In addition to the home visits and individual trainings that HI organizes, also twenty-one parents’ clubs were set up in the camp, in order to improve the parents’ understanding and practices of early childhood development and to raise their awareness on the importance of inclusive play. Each parents club has an average of fifteen members and promotes the participation of mothers of children with disabilities.



Nowadays, the neighbour’s children often come by to play with Zesmin. The community workers of HI have done a lot to make the stigma disappear. (Halima, Zesmin’s mother)








At first, Zesmin’s mother Halima, was a bit reluctant to go to the club. Having a child with a disability, she had always been excluded by the community. “Disabilities are often considered a curse”, says Murad. “Or people tend to think it’s a punishment for the parents for having done something wrong. Therefore, the inclusive aspect of the club is not only important for the children; but is as vital for the parents.

Now, I don’t miss a single meeting anymore”, Halima says. “I talk to the other mothers, we share our problems and we laugh a lot, while we keep working with the information cards. We also receive extra information on our children’s development, through different activities such as group discussions and role plays. And we learn how to make toys!” She proudly shows a couple of cuddly toys she made with some scrap fabric.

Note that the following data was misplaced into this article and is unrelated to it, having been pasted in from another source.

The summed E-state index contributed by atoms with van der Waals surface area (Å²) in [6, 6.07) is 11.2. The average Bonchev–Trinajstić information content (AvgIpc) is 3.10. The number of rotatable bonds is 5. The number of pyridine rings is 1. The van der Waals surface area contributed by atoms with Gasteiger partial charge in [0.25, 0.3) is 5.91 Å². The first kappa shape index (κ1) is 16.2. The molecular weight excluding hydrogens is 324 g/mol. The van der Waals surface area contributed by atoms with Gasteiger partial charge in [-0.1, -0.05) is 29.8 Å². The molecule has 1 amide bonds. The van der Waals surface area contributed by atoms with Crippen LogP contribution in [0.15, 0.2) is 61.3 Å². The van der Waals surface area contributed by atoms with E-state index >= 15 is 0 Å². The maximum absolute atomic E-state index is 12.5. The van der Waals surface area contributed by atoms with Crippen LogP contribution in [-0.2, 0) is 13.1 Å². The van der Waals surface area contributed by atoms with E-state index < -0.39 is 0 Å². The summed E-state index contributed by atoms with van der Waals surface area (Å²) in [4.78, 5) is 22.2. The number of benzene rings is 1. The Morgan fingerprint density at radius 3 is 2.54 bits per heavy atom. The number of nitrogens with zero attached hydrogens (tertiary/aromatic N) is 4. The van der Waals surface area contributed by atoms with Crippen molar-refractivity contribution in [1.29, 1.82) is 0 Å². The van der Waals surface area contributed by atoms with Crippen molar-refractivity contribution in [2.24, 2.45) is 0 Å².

And she’s not the only one looking forward to the club meetings. “Zesmin truly likes it, because she really has the chance there to play with other children her own age. That was never the case before, when nobody wanted to be around her because of her disability. Nowadays, the neighbour’s children often come by to play with Zesmin. The HI community workers have done a lot to make the stigma disappear, which is a big relief.  I’ve noticed how important it is for her to play with other children. By imitating them she has finally, after three years, learnt how to call us father and mother. This was a big moment.

Where your



Fatou Thiam


Help them

To go further

World Refugee Day: “We mustn’t forget the Rohingya!”
© Shumon Ahmed/HI
Emergency Health Rehabilitation Rights

World Refugee Day: “We mustn’t forget the Rohingya!”

Today, Cox’s Bazar is home to a million Rohingya refugees; 12% of these now stateless people are people with disabilities.

Gaza: Destruction of Humanity & Inclusion’s warehouse in Rafah
© HI
Emergency Explosive weapons Protect vulnerable populations Rights Supporting the Displaced Populations/Refugees

Gaza: Destruction of Humanity & Inclusion’s warehouse in Rafah

Humanity & Inclusion strongly condemns the destruction by the Israeli army of its warehouse in Rafah and all the humanitarian equipment it contained.

Helping to change perceptions of disability
© Mangafeo / HI

Helping to change perceptions of disability

Norcia is fortunate; she is thriving at school thanks to her access to inclusive education. At 17, she is also an ambassador for HI, helping to promote disability inclusion in Madagascar.